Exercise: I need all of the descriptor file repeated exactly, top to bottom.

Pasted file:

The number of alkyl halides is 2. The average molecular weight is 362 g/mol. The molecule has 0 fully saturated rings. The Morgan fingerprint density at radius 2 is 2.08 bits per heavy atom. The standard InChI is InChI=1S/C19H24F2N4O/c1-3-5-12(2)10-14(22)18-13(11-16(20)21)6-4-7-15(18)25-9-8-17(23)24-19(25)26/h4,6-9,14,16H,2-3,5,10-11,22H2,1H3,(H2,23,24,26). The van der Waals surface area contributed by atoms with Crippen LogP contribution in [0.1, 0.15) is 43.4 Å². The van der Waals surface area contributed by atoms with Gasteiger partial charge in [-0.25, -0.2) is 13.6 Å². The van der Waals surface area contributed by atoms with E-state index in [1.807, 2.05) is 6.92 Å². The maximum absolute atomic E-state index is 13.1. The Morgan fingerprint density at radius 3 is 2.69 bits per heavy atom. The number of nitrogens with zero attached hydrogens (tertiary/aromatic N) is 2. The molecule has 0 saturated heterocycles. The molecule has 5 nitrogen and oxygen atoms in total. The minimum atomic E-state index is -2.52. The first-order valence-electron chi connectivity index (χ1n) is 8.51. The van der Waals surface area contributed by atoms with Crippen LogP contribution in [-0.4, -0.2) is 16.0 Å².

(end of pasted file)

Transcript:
The number of alkyl halides is 2. The average molecular weight is 362 g/mol. The molecule has 0 fully saturated rings. The Morgan fingerprint density at radius 2 is 2.08 bits per heavy atom. The standard InChI is InChI=1S/C19H24F2N4O/c1-3-5-12(2)10-14(22)18-13(11-16(20)21)6-4-7-15(18)25-9-8-17(23)24-19(25)26/h4,6-9,14,16H,2-3,5,10-11,22H2,1H3,(H2,23,24,26). The van der Waals surface area contributed by atoms with Crippen LogP contribution in [0.1, 0.15) is 43.4 Å². The van der Waals surface area contributed by atoms with Gasteiger partial charge in [-0.25, -0.2) is 13.6 Å². The van der Waals surface area contributed by atoms with E-state index in [1.807, 2.05) is 6.92 Å². The maximum absolute atomic E-state index is 13.1. The Morgan fingerprint density at radius 3 is 2.69 bits per heavy atom. The number of nitrogens with zero attached hydrogens (tertiary/aromatic N) is 2. The molecule has 0 saturated heterocycles. The molecule has 5 nitrogen and oxygen atoms in total. The minimum atomic E-state index is -2.52. The first-order valence-electron chi connectivity index (χ1n) is 8.51. The van der Waals surface area contributed by atoms with Crippen LogP contribution in [-0.4, -0.2) is 16.0 Å².